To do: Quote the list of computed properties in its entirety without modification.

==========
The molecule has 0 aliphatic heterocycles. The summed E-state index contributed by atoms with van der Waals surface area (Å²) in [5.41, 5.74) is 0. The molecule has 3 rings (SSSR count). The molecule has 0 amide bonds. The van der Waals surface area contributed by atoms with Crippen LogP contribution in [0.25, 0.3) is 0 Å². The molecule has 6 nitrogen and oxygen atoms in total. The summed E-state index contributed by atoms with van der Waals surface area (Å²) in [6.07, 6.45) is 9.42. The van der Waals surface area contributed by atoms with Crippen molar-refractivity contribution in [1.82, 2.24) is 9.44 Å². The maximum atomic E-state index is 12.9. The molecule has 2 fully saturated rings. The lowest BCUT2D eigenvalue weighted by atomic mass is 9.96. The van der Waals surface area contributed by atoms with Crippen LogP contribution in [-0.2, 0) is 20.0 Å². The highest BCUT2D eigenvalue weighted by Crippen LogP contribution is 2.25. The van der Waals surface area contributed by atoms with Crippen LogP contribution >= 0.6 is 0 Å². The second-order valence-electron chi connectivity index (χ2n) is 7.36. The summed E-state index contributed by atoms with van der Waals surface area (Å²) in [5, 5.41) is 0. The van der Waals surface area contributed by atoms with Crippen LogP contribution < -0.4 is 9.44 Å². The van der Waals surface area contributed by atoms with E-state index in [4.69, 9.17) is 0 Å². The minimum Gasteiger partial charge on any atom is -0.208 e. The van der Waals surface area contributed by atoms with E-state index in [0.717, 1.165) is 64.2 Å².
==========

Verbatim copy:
The molecule has 0 aliphatic heterocycles. The summed E-state index contributed by atoms with van der Waals surface area (Å²) in [5.41, 5.74) is 0. The molecule has 3 rings (SSSR count). The molecule has 0 amide bonds. The van der Waals surface area contributed by atoms with Crippen LogP contribution in [0.25, 0.3) is 0 Å². The molecule has 6 nitrogen and oxygen atoms in total. The summed E-state index contributed by atoms with van der Waals surface area (Å²) in [6.07, 6.45) is 9.42. The van der Waals surface area contributed by atoms with Crippen molar-refractivity contribution in [1.82, 2.24) is 9.44 Å². The maximum atomic E-state index is 12.9. The molecule has 2 fully saturated rings. The lowest BCUT2D eigenvalue weighted by atomic mass is 9.96. The van der Waals surface area contributed by atoms with Crippen LogP contribution in [-0.2, 0) is 20.0 Å². The highest BCUT2D eigenvalue weighted by Crippen LogP contribution is 2.25. The van der Waals surface area contributed by atoms with Crippen LogP contribution >= 0.6 is 0 Å². The second-order valence-electron chi connectivity index (χ2n) is 7.36. The summed E-state index contributed by atoms with van der Waals surface area (Å²) in [5, 5.41) is 0. The van der Waals surface area contributed by atoms with Crippen LogP contribution < -0.4 is 9.44 Å². The van der Waals surface area contributed by atoms with E-state index in [4.69, 9.17) is 0 Å². The minimum Gasteiger partial charge on any atom is -0.208 e. The van der Waals surface area contributed by atoms with E-state index in [0.717, 1.165) is 64.2 Å².